May 16, 2003
Sforza in DeService of George W

Whereas "art" is now all frivolity and ironic distance and "Why do you take it so seriously?" wide eyed pseudo-innocence (see my previous posting), after the crap is in the can and has got the desired response, this is the real thing. And don't whatever you do miss the extra pictures. Click were it says "MULTIMEDIA" to the right of the second paragraph of the story. I especially like the first one, with its oh-so-artful ethnic mixing, of The Man embracing his fellow fliers, at "magic hour".

In fifty year's time, this is the stuff that should be in the museums.

The New York Times can't help itself. It is impressed. As am I.

"They understand the visual as well as anybody ever has," said Michael K. Deaver, Ronald Reagan's chief image maker. "They watched what we did, they watched the mistakes of Bush I, they watched how Clinton kind of stumbled into it, and they've taken it to an art form."

In case the links collapse, what all this is about is the extraordinary pictorial propaganda effort being run from the Geroge W. Bush White House to glorify George W. Bush.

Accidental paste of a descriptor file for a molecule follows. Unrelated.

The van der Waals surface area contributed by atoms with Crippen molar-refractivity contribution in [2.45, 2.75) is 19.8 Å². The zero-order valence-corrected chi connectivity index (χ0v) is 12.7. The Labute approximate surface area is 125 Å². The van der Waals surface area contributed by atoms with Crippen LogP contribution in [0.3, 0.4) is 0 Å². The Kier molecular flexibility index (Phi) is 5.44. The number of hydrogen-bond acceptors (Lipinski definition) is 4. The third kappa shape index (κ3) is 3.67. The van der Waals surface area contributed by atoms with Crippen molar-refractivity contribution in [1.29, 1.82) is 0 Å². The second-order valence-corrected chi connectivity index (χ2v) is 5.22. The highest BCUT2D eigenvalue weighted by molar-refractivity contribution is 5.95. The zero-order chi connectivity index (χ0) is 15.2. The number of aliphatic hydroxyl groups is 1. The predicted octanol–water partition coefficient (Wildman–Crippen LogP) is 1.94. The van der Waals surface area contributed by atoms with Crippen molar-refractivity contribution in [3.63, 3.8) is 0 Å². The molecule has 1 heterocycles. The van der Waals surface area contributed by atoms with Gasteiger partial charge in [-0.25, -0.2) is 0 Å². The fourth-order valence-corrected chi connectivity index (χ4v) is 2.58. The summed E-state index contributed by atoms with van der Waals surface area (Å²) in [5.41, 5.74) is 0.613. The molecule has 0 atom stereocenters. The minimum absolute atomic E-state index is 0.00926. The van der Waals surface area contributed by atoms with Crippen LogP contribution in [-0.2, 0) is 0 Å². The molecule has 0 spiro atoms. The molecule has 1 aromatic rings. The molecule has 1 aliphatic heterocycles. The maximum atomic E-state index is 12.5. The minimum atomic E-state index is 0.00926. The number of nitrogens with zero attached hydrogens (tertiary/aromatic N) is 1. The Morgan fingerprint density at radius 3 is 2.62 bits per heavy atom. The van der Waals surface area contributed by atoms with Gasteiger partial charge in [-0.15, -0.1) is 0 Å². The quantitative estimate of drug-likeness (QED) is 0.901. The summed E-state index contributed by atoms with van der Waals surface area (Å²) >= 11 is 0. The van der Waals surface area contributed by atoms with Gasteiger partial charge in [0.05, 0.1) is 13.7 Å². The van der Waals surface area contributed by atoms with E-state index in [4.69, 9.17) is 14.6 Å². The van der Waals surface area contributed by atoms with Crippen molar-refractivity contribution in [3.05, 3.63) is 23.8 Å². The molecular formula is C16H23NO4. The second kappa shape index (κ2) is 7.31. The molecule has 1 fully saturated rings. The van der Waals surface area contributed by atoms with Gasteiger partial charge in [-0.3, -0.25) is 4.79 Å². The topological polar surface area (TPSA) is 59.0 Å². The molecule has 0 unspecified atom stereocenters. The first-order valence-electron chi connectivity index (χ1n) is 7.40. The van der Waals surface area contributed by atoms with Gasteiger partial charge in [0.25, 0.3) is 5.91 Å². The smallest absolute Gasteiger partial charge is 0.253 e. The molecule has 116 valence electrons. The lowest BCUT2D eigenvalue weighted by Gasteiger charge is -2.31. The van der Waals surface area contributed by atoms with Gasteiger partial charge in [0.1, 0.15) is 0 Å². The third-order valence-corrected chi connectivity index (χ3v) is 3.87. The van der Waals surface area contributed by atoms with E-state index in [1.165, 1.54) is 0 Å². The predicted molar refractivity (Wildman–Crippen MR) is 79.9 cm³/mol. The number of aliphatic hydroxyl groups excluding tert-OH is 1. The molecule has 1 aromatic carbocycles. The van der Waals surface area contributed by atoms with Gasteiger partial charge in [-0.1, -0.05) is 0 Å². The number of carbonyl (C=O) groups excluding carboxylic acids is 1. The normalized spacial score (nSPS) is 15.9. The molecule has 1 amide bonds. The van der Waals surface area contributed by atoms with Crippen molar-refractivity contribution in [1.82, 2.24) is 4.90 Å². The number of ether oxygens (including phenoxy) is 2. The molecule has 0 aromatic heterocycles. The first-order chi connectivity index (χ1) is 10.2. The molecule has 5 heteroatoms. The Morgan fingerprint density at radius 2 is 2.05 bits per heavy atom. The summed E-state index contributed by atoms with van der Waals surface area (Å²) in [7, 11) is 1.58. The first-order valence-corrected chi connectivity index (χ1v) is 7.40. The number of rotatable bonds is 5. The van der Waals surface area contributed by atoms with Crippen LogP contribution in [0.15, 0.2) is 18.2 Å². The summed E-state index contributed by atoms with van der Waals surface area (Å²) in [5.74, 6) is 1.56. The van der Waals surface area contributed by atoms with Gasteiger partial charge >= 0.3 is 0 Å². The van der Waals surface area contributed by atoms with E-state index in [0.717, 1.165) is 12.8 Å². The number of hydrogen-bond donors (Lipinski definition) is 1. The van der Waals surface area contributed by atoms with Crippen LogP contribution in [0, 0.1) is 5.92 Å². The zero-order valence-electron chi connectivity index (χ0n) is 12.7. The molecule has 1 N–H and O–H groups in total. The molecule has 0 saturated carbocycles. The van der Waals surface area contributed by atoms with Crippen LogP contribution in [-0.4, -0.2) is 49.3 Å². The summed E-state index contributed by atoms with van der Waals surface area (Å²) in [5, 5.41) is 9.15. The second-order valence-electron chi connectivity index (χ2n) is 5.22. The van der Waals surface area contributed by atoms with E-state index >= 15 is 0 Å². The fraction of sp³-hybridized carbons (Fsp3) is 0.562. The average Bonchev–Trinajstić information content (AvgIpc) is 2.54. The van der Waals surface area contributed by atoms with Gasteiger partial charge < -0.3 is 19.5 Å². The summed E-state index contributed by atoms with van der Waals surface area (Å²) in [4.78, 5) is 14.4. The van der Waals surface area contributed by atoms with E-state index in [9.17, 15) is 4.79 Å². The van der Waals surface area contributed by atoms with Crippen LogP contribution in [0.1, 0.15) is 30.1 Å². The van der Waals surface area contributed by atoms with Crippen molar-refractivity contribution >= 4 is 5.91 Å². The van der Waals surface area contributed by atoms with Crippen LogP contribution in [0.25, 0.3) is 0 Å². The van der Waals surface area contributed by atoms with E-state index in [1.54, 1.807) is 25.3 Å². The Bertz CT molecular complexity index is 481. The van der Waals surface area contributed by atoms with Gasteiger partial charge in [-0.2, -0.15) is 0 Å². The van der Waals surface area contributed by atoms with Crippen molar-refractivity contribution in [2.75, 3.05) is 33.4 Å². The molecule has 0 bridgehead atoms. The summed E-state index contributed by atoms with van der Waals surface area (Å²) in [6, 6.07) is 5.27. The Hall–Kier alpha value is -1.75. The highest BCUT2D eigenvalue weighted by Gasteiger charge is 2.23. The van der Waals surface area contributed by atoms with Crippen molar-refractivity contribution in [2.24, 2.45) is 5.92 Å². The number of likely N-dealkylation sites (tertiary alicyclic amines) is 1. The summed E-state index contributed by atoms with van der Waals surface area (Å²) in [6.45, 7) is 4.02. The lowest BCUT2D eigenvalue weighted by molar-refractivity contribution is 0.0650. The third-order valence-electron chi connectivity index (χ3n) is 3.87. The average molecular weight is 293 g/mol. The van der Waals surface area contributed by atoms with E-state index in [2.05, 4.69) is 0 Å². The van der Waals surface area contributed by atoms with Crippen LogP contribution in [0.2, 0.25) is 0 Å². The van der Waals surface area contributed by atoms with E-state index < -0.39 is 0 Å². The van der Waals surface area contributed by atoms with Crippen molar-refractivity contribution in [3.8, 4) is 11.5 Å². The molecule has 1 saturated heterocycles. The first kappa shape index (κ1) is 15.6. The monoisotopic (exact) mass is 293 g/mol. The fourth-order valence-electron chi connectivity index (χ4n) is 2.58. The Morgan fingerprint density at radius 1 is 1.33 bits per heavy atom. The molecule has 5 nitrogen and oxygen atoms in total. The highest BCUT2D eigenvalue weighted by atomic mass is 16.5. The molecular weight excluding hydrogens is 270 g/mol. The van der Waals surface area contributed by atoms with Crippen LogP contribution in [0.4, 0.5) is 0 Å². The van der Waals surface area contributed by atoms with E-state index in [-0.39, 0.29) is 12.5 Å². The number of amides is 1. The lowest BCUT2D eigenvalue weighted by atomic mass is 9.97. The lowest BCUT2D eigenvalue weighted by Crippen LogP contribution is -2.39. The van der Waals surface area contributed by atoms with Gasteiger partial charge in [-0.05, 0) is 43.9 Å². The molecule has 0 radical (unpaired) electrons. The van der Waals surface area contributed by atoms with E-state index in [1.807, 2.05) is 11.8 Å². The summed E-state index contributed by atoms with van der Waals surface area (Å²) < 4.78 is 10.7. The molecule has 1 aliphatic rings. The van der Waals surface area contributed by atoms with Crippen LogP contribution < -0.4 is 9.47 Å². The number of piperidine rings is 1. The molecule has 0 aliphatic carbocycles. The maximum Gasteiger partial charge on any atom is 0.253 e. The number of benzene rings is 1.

"I don't know who does it," Mr. Deaver said, "but somebody's got a good eye over there."

That somebody, White House officials and television executives say, is in fact three or four people. First among equals is Scott Sforza, a former ABC producer who was hired by the Bush campaign in Austin, Tex., and who now works for Dan Bartlett, the White House communications director. Mr. Sforza created the White House "message of the day" backdrops and helped design the $250,000 set at the United States Central Command forward headquarters in Doha, Qatar, during the Iraq war.

Mr. Sforza works closely with Bob DeServi, a former NBC cameraman whom the Bush White House hired after seeing his work in the 2000 campaign. Mr. DeServi, whose title is associate director of communications for production, is considered a master at lighting. "You want it, I'll heat it up and make a picture," he said early this week. Mr. DeServi helped produce one of Mr. Bush's largest events, a speech to a crowd in Revolution Square in Bucharest last November.

To stage the event, Mr. DeServi went so far as to rent Musco lights in Britain, which were then shipped across the English Channel and driven across Europe to Romania, where they lighted Mr. Bush and the giant stage across from the country's former Communist headquarters.

Interesting how Italian names like Sforza and DeServi crop up as two of the leading brains behind this stuff. Some things never change. Think of those amazing Italian renaissance portraits with their extraordinary and extraordinarily detailed and carefully crafted backgrounds. Well, here come those Italians again.

Posted by Brian Micklethwait at 12:53 PM
Category: Photography